When Tilly Beazeley had her son eight years ago, she figured there had to be a simple and easy way to make healthy food for weaning. And out of that idea The Wean Machine (£19.99) was born.
It is a fairly simple device actually. Working a lot like a garlic press, you put food in it and, well, press. You can use it on your own food, so there's no need to cook separate meals. Now that's something I like the sound of.
According to the website it is BPA, Phthalate and PVC Free.
I gave The Wean Machine to Emily, to try out with her 8 month old baby. To start with, Emily did what I probably would have done. Took the Wean Machine out of the box and used it without reading the instructions. Or rather, tried to use it.
"It was a little bit daunting trying to figure it out, until I realised it was just kind of like a large yellow garlic press. I had a fiddle and then realised that I had better read the instructions to make sure I didn’t break it before it even had a chance to squish some food!"
Although it doesn't say on the website what you get exactly with this product, Emily told us that it came with three sizes of grid for various consistencies of food. "I used the one with the largest holes as I am trying to get baby to eat lumpier food."
She had a little trouble when it came to swapping from one grid to another. "I had a problem the first time I did this, as I didn’t realise there was a little notch, and I was trying to put the grid on the wrong way round. On further inspection, I noticed the notch and was able to add the new grid with ease. If only I’d read those instructions in the first place…"
Overall, Emily found that The Wean Machine was really easy to use. "I popped the cooked veggies in the little bowl, and squished them up well." She first tried it with potato, parsnip, sweet potato, carrot and broccoli. However she did have a little bit of trouble with the last two vegetables. "I hadn’t cooked the carrots to death, so they were a little harder to press through the squishing grid, as was the broccoli."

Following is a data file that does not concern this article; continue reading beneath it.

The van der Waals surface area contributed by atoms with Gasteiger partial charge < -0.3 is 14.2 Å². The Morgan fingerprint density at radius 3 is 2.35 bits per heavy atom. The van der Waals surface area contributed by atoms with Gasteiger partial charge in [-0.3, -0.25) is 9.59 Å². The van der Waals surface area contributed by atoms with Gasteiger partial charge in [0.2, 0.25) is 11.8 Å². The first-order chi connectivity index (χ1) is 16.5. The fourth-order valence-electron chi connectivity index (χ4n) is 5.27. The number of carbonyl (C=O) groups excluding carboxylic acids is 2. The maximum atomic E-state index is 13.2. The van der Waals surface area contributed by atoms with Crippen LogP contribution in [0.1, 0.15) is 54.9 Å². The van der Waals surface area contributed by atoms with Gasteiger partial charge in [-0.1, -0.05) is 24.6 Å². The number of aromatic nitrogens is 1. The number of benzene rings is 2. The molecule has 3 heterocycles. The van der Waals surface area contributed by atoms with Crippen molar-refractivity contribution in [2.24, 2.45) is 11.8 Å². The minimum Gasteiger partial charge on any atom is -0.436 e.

She also found that when the food was pressed through the grid, there was a little bit left in the food holder. You’ll have experienced the same when you use a garlic press – there’s always a little bit left in the bottom that hasn’t managed to go through the grid. But this didn't go to waste. "I was able to scrape out the little bit of food in there, and just use it in the dinners as normal. It was pretty well squished up."
According to the manufacturer, The Wean Machine is easily sterilised and 'top-shelf dishwasher safe'. It is not suitable for microwave sterilisation. Cleaning The Wean Machine was a concern that Emily had, but she needn't have worried as it turned out. "I was simply able to rinse it under hot soapy water, and it was fine."
Emily's overall verdict was a positive one. She liked how useful and portable it is. "I haven't yet taken it to a restaurant with me, but I will be trying that soon. Sometimes I want to take a banana for baby's lunch, and on occasion I've brought a little bowl and a fork with me for mashing. The Wean Machine is totally handy – I can just bring it instead."
You can buy a Wean Machine Grills And Spoon pack, to add to your Wean Machine, for £4.99. The site also sells a book called What Am I Eating, which it describes as "new fun way to educate and share the joy of eating healthy fresh food. Beautiful images with simple, pure and quick recipes. Fun facts too!"